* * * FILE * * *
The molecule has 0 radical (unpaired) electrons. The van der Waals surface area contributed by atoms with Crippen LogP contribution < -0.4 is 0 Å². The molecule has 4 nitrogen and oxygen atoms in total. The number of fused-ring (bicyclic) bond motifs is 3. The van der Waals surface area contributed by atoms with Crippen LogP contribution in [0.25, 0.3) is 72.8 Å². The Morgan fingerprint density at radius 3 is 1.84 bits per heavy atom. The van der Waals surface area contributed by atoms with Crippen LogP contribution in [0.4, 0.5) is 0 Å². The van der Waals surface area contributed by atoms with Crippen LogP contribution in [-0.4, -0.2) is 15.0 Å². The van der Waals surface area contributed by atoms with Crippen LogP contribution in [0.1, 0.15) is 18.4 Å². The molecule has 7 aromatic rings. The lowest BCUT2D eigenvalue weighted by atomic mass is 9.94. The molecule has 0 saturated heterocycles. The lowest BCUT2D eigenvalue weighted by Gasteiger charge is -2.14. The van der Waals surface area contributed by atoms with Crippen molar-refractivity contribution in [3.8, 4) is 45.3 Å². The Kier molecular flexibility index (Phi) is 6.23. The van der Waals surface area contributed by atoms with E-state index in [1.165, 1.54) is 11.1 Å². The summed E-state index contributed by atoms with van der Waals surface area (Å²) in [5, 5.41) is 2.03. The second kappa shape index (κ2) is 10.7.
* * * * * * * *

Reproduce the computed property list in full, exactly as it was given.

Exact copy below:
The molecule has 0 radical (unpaired) electrons. The van der Waals surface area contributed by atoms with Crippen LogP contribution < -0.4 is 0 Å². The molecule has 4 nitrogen and oxygen atoms in total. The number of fused-ring (bicyclic) bond motifs is 3. The van der Waals surface area contributed by atoms with Crippen LogP contribution in [0.25, 0.3) is 72.8 Å². The Morgan fingerprint density at radius 3 is 1.84 bits per heavy atom. The van der Waals surface area contributed by atoms with Crippen LogP contribution in [0.4, 0.5) is 0 Å². The van der Waals surface area contributed by atoms with Crippen LogP contribution in [-0.4, -0.2) is 15.0 Å². The van der Waals surface area contributed by atoms with Crippen LogP contribution in [0.1, 0.15) is 18.4 Å². The molecule has 7 aromatic rings. The lowest BCUT2D eigenvalue weighted by atomic mass is 9.94. The molecule has 0 saturated heterocycles. The lowest BCUT2D eigenvalue weighted by Gasteiger charge is -2.14. The van der Waals surface area contributed by atoms with Crippen molar-refractivity contribution in [3.8, 4) is 45.3 Å². The Kier molecular flexibility index (Phi) is 6.23. The van der Waals surface area contributed by atoms with E-state index in [1.165, 1.54) is 11.1 Å². The summed E-state index contributed by atoms with van der Waals surface area (Å²) in [5, 5.41) is 2.03. The second kappa shape index (κ2) is 10.7.